"I just don't see why anyone who chose to be a single parent. It's just going to be so hard to raise a child on your own." he commented.

"Well, she really wants to be a mother and doesn't want to run out of time." I informed him without going into the details of her age (37) or issues of acquiring donor sperm in Australia.

"Besides" I countered. "When something is really important to you, do you become discouraged just because 'it's hard'?" I could see his face softening a little. This was actually starting to become fun. "In fact," I continued "Aren't most things in life that are worth achieving the result of hard work?"

He smiled. "Who taught you that, Jane?"

"Oh, I don't remember... this guy in my life... he calls himself my Dad... thinks he's pretty wise..."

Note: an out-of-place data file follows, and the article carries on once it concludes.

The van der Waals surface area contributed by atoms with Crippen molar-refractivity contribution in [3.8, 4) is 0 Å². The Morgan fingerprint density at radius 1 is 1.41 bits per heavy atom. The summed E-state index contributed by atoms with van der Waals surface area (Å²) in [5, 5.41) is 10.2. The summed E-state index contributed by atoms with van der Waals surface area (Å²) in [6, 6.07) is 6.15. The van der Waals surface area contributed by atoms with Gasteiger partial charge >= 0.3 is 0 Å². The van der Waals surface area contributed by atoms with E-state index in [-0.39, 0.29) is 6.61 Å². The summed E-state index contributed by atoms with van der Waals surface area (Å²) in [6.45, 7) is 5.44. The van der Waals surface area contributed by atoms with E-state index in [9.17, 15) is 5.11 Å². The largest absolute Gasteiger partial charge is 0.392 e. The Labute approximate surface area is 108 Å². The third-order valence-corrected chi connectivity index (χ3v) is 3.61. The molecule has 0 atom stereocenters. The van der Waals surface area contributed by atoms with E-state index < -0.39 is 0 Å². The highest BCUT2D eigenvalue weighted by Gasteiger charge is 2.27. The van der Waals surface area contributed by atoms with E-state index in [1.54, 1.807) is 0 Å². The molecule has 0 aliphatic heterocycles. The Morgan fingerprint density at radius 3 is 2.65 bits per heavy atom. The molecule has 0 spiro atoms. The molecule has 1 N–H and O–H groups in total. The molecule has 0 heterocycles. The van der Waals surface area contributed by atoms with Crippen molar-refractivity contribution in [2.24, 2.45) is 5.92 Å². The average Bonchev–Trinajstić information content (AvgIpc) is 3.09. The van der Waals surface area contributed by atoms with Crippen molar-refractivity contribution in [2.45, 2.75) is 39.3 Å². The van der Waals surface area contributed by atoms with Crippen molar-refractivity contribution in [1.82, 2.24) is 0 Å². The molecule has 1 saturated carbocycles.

We all know how this process is so much easier for fertiles. Samantha Bee from The Daily Show with John Stewart described that she can't even use the same bar of soap as Jason Jones without becoming pregnant. Eve athas a friend who practically conceived via FaceTime. It's as almost if they're living in one of those Viagra adverts; when the moment is right for conception, their house magically transforms into a rainforest, or some other romantic setting and invites them for a procreating romp. Total cost: maybe a bottle of two buck Chucks. Sometimes not even that much. Observational studies note a spike in the birth rate nine months after a widespread blackout, as more people are engaging in coitus due to a lack of other entertainment options. There was also an increase in the birth rate in July 2009 -nine months after Barack Obama's electoral triumph. By the way, the easiest place in the world to get laid is at a campaign victory party. I had five offers on the night of Ned Lamont's successful primary challenge, but I am seriously digressing...